3.2. Sample Procedure and Data Acquisition
All sample slices were marked by a panel of 26 metal-labeled antibodies. Labeling antibodies were detected, and the data were analyzed by the Hyperion imaging system. The scheme of the overall study design is shown in Figure 1.
3.3. Analysis of Immune Phenotypes of OSCC Samples by Hyperion Imaging System
These metal antibody-labeled slices were scanned to identify different markers of tumor cells, lymphocyte types, vasculature, and structures of tissue cells by the Hyperion imaging system. To visualize the characteristics of TME among the four OSCC patients (patients A, B, C, and D), a t-SNE map was firstly utilized to illustrate single cells from each PhenoGraph cluster according to samples (Figure 2(a)). This panel showed that the components in TME were obviously distinctive among these patients despite similar clinicopathological characteristics, indicating differences in their future prognoses.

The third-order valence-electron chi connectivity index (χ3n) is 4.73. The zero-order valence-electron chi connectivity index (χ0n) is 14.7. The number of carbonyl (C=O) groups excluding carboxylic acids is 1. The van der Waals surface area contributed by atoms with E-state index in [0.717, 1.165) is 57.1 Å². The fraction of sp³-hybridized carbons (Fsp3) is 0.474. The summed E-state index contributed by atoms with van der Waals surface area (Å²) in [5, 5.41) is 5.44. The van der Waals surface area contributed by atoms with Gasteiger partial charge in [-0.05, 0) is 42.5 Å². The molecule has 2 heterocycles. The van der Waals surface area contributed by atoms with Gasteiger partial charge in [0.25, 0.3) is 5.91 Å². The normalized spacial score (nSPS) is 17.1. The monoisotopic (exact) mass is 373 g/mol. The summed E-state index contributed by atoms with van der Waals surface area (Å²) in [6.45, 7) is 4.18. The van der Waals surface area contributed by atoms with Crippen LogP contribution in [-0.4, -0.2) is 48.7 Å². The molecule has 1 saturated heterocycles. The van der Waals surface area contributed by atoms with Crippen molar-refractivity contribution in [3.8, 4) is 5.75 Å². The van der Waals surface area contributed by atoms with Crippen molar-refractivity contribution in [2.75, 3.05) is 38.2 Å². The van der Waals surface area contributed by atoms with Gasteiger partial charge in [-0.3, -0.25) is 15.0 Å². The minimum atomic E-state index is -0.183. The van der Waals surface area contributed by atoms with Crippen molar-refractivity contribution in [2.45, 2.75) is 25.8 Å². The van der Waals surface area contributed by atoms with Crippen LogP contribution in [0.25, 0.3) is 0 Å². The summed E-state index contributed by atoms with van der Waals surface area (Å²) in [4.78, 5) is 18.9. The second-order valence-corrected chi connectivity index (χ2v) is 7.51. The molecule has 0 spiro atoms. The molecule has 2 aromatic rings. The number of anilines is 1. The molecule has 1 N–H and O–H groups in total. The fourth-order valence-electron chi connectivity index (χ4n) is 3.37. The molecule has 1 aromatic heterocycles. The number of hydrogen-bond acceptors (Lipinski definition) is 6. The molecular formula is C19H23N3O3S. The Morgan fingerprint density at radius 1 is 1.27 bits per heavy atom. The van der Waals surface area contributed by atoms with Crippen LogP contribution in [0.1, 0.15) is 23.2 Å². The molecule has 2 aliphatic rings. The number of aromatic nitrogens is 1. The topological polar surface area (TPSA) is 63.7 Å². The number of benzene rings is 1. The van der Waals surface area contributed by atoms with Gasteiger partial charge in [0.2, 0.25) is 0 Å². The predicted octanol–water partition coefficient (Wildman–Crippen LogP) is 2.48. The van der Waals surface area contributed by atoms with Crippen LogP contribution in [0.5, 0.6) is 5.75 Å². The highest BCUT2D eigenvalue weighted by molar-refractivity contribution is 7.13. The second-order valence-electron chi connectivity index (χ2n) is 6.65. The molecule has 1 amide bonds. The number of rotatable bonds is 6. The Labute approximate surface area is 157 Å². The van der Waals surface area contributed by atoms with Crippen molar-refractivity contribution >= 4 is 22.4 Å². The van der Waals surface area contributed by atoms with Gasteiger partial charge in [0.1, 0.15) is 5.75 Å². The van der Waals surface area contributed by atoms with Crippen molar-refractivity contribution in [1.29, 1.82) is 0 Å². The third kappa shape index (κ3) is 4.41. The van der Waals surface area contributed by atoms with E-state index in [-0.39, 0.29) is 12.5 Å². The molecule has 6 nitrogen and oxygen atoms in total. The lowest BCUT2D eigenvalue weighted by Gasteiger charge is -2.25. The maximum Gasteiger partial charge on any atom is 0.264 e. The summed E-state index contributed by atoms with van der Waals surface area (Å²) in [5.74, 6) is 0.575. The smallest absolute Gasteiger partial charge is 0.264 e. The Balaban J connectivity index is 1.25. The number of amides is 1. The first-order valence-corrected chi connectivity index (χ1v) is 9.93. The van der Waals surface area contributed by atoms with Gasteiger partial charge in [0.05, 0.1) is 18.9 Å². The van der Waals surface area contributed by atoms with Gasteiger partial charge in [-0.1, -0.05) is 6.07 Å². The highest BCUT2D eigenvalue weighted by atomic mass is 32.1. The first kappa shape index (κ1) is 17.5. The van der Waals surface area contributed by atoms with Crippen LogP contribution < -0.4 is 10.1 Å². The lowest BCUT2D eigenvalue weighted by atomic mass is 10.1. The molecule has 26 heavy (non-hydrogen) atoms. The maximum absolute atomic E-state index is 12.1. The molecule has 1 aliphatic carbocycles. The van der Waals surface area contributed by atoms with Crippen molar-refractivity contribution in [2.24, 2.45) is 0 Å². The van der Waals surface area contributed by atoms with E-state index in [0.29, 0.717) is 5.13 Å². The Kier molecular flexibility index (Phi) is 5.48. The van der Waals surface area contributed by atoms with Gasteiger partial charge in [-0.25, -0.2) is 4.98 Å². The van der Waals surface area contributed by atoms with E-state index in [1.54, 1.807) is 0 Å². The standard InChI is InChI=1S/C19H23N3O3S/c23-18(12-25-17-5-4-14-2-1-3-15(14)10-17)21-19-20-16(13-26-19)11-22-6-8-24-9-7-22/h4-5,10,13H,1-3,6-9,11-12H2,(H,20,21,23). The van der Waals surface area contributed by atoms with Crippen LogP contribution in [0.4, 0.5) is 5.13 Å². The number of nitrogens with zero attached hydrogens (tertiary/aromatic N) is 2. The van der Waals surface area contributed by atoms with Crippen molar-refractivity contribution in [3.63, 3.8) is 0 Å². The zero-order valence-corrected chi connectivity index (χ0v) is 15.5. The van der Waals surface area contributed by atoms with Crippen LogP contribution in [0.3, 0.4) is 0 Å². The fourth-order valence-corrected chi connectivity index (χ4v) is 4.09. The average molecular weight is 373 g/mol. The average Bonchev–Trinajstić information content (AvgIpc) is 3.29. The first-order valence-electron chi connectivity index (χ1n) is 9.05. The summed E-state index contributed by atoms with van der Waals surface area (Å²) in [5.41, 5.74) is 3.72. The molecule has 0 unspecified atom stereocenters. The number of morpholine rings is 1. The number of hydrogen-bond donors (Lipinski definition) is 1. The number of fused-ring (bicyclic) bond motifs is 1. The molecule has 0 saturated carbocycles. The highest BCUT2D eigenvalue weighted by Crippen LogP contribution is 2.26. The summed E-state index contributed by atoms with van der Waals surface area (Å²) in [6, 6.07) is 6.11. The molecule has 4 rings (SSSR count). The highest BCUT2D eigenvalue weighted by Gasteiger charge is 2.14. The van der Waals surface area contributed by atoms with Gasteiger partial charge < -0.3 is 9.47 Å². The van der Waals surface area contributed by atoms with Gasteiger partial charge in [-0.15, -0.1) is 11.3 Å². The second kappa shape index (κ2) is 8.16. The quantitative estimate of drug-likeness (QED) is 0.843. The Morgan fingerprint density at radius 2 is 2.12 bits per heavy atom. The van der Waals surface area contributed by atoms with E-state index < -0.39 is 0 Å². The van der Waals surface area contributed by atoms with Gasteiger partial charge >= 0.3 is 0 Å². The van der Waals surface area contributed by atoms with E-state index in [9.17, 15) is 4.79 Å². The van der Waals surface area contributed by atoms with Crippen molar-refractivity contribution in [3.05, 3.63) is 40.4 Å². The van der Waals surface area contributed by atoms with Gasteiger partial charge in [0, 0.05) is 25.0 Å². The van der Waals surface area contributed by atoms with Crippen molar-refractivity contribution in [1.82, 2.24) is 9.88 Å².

To visualize the panorama of immune cell subsets and extracellular matrix among OSCC patients with lymph node metastasis, we also showed a t-SNE map according to different clusters of cell subsets. In this panorama, we identified 25 unequal cell clusters in TME based on phenotypic similarity (Figure 2(b)).
To further explore these cell clusters, we further visualized these markers via heat map. Clusters and tumor markers were grouped based on expression profiles, and the result is shown in Figure 3(a). From the heat map, we inferred 25 different cell clusters representing the CD8+ T cell subsets, CD4+ T cell subsets, Collagen I, CD19+ B cell subsets, CD56+ NK cell subsets, and FOXP3 cell subsets.
Based on differences in cell clusters, cluster and patient analyses were performed (Figure 3(b)). From Figure 3(b), we found that cell clusters had a significant disparity among different patients, but all CD8+ cell populations were found to be underexpressed in all included patients, implying that all of them had an incomplete tumor immune microenvironment.
Notably, CD56+ NK cells were highly expressed in patient A and CD4+ in patient B; FOXP3 and CD19 were close to completely absent in both. Collagen I was highly expressed with less expression of CD4+ cells in patient C, and FOXP3 and CD19 were highly expressed while CD4+ cells were absent in patient D. It suggested the existence of more immunosuppressive cells and less immune activation cells in patient C and patient D.